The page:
Molecule

The Thyroid Gland

 

 

The Thyroid gland is located in the lower part of your neck, in front of your windpipe, and just below your Adam’s apple. It is shaped somewhat like a butterfly or bow tie, being divided into two parts, the right and left lobes. These lobes are linked by a narrow band of tissue called the isthmus, which runs across the front of the windpipe. The thyroid gland is a softish tissue, and when healthy, it is smooth and not tender. It is seldom large enough to be visible in a person with normal thyroid function, although it may be discernible in a person with a thin neck when their chin is lifted up.  The thyroid gland moves up and down with the Adam’s apple when swallowing and may be felt when a person’s head is tilted back.

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The thyroid gland starts its life as a small piece of embryonic tissue that develops at the base of the growing baby’s tongue. Within the first trimester of pregnancy the thyroid tissue develops into the bi-lobed thyroid gland and slowly descends or migrates to its final destination at the front of the neck, just below the Adam’s apple. During the second trimester of pregnancy the baby’s thyroid gland continues to grow and begins to function on its own. During the third trimester, the complex mechanisms involving the brain and the thyroid gland gradually mature, so that by the time the baby reaches full term, the entire thyroid gland system is fine tuned and fully functional.

In some newborn babies the thyroid gland does not fully develop, or it does not descend properly and lodge in the correct place. A malformed or misplaced thyroid gland seldom functions normally and is often the cause of deficient thyroid hormone production. This condition is very rare but it can cause serious complications if not picked up early. An ultrasound scan of the thyroid gland will reveal the problem, and thyroid hormone therapy, and sometimes surgery, may be required.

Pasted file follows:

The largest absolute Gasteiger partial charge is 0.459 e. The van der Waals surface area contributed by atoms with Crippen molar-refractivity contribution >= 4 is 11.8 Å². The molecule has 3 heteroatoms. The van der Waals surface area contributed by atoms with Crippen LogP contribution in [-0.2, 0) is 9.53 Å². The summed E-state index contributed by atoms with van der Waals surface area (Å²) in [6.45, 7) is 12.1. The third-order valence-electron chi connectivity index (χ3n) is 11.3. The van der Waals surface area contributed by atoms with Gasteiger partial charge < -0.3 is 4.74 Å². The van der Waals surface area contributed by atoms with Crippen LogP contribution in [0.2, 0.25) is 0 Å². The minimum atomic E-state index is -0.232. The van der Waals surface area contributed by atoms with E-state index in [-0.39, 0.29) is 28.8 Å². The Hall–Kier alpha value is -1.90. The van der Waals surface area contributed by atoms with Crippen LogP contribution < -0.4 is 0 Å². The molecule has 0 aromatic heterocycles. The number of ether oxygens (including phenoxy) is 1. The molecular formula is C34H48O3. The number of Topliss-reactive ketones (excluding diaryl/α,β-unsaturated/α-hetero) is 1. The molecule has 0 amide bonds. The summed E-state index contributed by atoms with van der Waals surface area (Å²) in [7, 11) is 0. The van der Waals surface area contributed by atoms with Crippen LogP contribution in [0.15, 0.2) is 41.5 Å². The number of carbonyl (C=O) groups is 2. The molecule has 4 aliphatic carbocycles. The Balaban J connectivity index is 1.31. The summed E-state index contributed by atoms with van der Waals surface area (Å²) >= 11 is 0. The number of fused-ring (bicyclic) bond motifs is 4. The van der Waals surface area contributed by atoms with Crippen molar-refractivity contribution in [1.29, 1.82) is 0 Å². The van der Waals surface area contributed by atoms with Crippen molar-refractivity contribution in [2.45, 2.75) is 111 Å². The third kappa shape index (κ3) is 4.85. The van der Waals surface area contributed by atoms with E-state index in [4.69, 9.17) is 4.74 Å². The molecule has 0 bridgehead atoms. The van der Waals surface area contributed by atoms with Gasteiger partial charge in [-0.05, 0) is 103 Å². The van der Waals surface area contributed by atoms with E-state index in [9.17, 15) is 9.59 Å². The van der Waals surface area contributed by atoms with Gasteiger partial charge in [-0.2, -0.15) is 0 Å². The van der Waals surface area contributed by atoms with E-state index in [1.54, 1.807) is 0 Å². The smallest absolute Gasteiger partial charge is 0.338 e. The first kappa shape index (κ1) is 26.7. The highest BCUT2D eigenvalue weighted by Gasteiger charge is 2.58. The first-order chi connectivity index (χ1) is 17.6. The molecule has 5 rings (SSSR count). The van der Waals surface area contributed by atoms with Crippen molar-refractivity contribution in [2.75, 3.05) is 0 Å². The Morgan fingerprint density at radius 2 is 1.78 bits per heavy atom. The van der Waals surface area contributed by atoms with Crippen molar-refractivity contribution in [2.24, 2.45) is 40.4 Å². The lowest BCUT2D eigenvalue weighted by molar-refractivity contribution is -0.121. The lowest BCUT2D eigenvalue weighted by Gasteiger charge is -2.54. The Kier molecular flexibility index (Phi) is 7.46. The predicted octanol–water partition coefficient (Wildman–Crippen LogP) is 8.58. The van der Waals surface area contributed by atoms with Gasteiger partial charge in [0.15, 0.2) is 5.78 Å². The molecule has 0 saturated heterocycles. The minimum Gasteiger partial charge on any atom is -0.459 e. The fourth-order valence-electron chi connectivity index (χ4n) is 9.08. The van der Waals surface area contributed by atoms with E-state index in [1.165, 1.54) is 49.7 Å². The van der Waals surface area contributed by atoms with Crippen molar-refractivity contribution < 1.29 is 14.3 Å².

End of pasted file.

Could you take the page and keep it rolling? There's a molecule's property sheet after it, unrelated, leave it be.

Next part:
The Endocrine System

The thyroid gland is part of the Endocrine System - Endo, (meaning, inward), Krinein (meaning, to secrete).  The Endocrine system consists of ductless glands, which secrete their hormones directly into the bloodstream. These hormones have an effect on the function of specific tissues and target organs in other parts of the body. The Glands of the Endocrine system include: Pituitary gland, Pineal gland, Thyroid gland, Parathyroid glands, Adrenal glands, Pancreas, Gonads – ovaries/testes.

In relation to the thyroid gland, the Hypothalamus releases TRH (Thyrotrophin-releasing hormone), to instruct the pituitary on how much TSH to produce.

 

When the hypothalamus detects low levels of thyroid hormone it secretes TRH, stimulating the pituitary gland to release thyroid stimulating hormone (TSH). This in turn stimulates the thyroid to produce more thyroid hormones and keeps the amount of thyroid hormone in the blood at a normal level.

 

  1. When T4 and T3 levels fall, TRH and TSH increase.

 

  1. When T4 and T3 levels rise, TRH and TSH decrease.

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The Endocrine Glands